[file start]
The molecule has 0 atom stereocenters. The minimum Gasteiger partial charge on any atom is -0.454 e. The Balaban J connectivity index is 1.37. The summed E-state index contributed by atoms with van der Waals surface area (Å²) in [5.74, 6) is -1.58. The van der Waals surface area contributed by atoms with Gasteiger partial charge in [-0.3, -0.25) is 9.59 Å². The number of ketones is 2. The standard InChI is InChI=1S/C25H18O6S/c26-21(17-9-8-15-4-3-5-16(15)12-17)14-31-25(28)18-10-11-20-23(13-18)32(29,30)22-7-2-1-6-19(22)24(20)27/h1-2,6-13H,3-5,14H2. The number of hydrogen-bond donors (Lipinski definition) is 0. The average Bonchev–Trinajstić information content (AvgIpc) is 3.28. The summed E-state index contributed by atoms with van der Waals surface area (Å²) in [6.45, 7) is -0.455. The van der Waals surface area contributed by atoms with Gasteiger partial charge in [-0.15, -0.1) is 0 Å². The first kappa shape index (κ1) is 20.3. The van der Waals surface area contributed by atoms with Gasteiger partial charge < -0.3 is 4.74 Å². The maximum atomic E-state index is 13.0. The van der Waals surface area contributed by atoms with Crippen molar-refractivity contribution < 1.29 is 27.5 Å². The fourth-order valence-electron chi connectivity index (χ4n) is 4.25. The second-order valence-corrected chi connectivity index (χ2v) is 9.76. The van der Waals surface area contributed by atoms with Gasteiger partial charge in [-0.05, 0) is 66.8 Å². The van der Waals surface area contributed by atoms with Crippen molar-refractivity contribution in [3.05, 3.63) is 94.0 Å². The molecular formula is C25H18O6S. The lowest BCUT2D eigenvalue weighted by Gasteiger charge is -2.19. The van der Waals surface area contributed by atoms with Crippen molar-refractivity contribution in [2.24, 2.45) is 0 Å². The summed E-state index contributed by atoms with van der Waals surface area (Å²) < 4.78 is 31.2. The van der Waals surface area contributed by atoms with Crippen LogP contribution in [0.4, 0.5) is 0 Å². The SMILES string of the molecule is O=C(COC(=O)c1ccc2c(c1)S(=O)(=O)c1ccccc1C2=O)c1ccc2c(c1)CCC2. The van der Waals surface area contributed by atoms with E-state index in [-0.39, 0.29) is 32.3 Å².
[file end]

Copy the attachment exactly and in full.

The molecule has 0 atom stereocenters. The minimum Gasteiger partial charge on any atom is -0.454 e. The Balaban J connectivity index is 1.37. The summed E-state index contributed by atoms with van der Waals surface area (Å²) in [5.74, 6) is -1.58. The van der Waals surface area contributed by atoms with Gasteiger partial charge in [-0.3, -0.25) is 9.59 Å². The number of ketones is 2. The standard InChI is InChI=1S/C25H18O6S/c26-21(17-9-8-15-4-3-5-16(15)12-17)14-31-25(28)18-10-11-20-23(13-18)32(29,30)22-7-2-1-6-19(22)24(20)27/h1-2,6-13H,3-5,14H2. The number of hydrogen-bond donors (Lipinski definition) is 0. The average Bonchev–Trinajstić information content (AvgIpc) is 3.28. The summed E-state index contributed by atoms with van der Waals surface area (Å²) in [6.45, 7) is -0.455. The van der Waals surface area contributed by atoms with Gasteiger partial charge in [-0.15, -0.1) is 0 Å². The first kappa shape index (κ1) is 20.3. The van der Waals surface area contributed by atoms with Gasteiger partial charge < -0.3 is 4.74 Å². The maximum atomic E-state index is 13.0. The van der Waals surface area contributed by atoms with Crippen molar-refractivity contribution < 1.29 is 27.5 Å². The fourth-order valence-electron chi connectivity index (χ4n) is 4.25. The second-order valence-corrected chi connectivity index (χ2v) is 9.76. The van der Waals surface area contributed by atoms with Gasteiger partial charge in [-0.05, 0) is 66.8 Å². The van der Waals surface area contributed by atoms with Crippen molar-refractivity contribution in [3.05, 3.63) is 94.0 Å². The molecular formula is C25H18O6S. The lowest BCUT2D eigenvalue weighted by Gasteiger charge is -2.19. The van der Waals surface area contributed by atoms with Crippen molar-refractivity contribution in [2.24, 2.45) is 0 Å². The summed E-state index contributed by atoms with van der Waals surface area (Å²) < 4.78 is 31.2. The van der Waals surface area contributed by atoms with Crippen LogP contribution in [0.4, 0.5) is 0 Å². The SMILES string of the molecule is O=C(COC(=O)c1ccc2c(c1)S(=O)(=O)c1ccccc1C2=O)c1ccc2c(c1)CCC2. The van der Waals surface area contributed by atoms with E-state index in [-0.39, 0.29) is 32.3 Å².